Bibliography Definition The term case study refers to both a method of analysis and a specific research design for examining a problem, both of which are used in most circumstances to generalize across populations. This tab focuses on the latter--how to design and organize a research paper in the social sciences that analyzes a specific case.
Adequately assessing children can help educators, administrators and parents to collect information on development and put it to use when planning their education. Writing a child development study report allows you to paint a picture of the child as a whole, recording and detailing her growth across the cognitive, motor, social and emotional domains.
Understanding how to craft a report will help you to make the most of this type of assessment. Select Standards Before you put pen to paper -- or your fingers to the keyboard -- you'll need to know the standards you're using to assess the child. Successfully writing an accurate child development report requires you to frame the child's growth in terms of goals and age-appropriate objectives.
Every state in the United States has K educational standards, and many have similar versions for children in preschool and under, according to the National Association for the Education of Young Children. When researching, observing and writing your report, utilize your state's specific standards for development in each domain and for each educational expectation.
Content in Context A child may not act exactly the same in every situation. Assessing a child for a developmental study typically takes place in a natural or normal-for-the-child setting.
This provides higher quality results, according to University of Pittsburgh professor of Pediatrics and Psychology, Stephen J. Bagnato and his fellow researchers' findings published in the professional journal, "Topics in Early Childhood Special Education.
For example, write that you observed the child over the course of a month during group open play times at preschool. The Whys of the Study Explain why you are conducting the study.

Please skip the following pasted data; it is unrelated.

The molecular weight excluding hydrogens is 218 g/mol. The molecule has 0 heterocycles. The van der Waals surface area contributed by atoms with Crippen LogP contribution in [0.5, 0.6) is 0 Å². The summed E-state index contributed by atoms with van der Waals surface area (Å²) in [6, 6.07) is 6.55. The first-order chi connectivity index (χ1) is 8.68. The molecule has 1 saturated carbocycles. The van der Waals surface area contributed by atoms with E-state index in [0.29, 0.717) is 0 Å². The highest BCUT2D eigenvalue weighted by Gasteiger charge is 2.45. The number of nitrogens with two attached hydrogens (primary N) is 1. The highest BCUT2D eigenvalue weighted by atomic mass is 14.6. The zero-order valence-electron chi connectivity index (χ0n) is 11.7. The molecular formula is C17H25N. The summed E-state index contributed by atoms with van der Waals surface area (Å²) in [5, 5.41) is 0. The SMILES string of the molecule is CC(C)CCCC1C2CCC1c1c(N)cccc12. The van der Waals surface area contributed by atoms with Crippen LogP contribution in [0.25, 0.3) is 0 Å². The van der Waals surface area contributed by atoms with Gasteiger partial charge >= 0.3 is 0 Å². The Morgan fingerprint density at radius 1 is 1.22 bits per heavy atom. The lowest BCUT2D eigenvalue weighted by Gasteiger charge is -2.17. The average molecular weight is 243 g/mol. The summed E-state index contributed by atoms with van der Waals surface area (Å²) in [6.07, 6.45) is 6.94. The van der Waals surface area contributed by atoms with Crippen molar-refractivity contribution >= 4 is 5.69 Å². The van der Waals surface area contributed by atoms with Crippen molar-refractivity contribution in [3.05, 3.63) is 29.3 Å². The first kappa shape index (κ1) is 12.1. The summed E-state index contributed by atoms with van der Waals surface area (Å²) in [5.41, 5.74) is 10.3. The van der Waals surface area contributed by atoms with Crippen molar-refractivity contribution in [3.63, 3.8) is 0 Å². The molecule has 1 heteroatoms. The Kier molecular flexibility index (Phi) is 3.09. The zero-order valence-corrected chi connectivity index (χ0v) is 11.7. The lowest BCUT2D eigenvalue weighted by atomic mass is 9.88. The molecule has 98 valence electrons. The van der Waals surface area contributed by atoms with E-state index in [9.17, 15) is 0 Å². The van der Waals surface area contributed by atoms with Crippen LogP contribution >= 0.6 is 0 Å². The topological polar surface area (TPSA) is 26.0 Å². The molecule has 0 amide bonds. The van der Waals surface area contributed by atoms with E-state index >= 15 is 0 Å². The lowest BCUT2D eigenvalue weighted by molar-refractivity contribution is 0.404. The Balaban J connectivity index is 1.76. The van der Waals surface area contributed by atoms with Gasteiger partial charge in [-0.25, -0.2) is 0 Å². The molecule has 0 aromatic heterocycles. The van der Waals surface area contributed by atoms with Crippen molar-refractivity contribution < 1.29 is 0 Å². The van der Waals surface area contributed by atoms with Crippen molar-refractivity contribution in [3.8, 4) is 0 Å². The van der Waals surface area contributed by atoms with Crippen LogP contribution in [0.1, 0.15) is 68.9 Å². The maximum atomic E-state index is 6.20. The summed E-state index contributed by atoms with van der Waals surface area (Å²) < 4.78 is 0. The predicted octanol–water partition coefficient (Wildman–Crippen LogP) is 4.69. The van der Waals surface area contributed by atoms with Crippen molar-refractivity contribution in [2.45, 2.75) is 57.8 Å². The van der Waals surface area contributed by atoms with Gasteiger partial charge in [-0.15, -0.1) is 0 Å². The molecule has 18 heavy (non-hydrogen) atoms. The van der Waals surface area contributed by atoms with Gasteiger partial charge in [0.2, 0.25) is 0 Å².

For example, you may write that you're conducting a general assessment to look at the child's development over the course of a school year or that you are looking to review the child's needs and areas for improvement. Doing this sets the rest of the report into an understandable context and lets the readers -- whether they're the parents or school staff -- know why you're writing about specific areas or facets of the child's development.
Developmental Domains Whether you're assessing the child for a delay, looking at a specific area of skill building or trying to decide if the child needs additional assistance, the study needs to include the areas or domains of development.
If you're conducting a general assessment, include the four primary areas -- cognitive, motor, social and emotional. If you're writing about a particular skill or subject -- such as social abilities -- you'll only need to include information on that area of development.
Even though there are acceptable milestones for child development, your study can also include a frame for these markers. For example, cultural differences may influence the child's development in some areas, according to the Council of Chief State School Officers in its position paper on "Moving Forward With Kindergarten Readiness Assessment Efforts.Writing a child development study report allows you to paint a picture of the child as a whole, recording and detailing her growth across the cognitive, motor, social and emotional domains.
Understanding how to craft a report will help you to make the most of this type of assessment. Writing in the Social Studies Classroom Writing in the Social Studies classroom is often misunderstood.
Most students think of writing in a history or social studies class as answering an essay question, writing a research paper, or answering a Document Based Question for the state or AP exam. It is more than that!
SOCIAL AND DEVELOPMENTAL HISTORY Student’s Na me: First Middle Last M aleF writing, math, organization) Speech or language difficulties (articulation, stuttering, organizing/recalling words, etc.) What are your child’s behavioral and social strengths? What are your child’s behavioral and social .
Research Methods in Human Development Kathleen W. Brown Paul C. Cozby Daniel W. Kee California State University, Fullerton SOCIAL COMPETENCE IN PRESCHOOLERS APPENDIX A Writing Research Reports Writing Style Clarity SOCIAL-DEVELOPMENTAL HISTORY QUESTIONNAIRE.
(reading, math, writing, spelling) Speech or Language problem (articulation, stuttering, etc.) Developmental Disorder (such as Autism, Asperger’s disorder, etc.) E.
Social Behavior: How would you describe your child’s peer relationships and choice of friends? (i.e. A case study is an in-depth study of a particular research problem rather than a sweeping statistical survey or comprehesive comparative inquiry.
It is often used to narrow down a very broad field of research into one or a few easily researchable examples.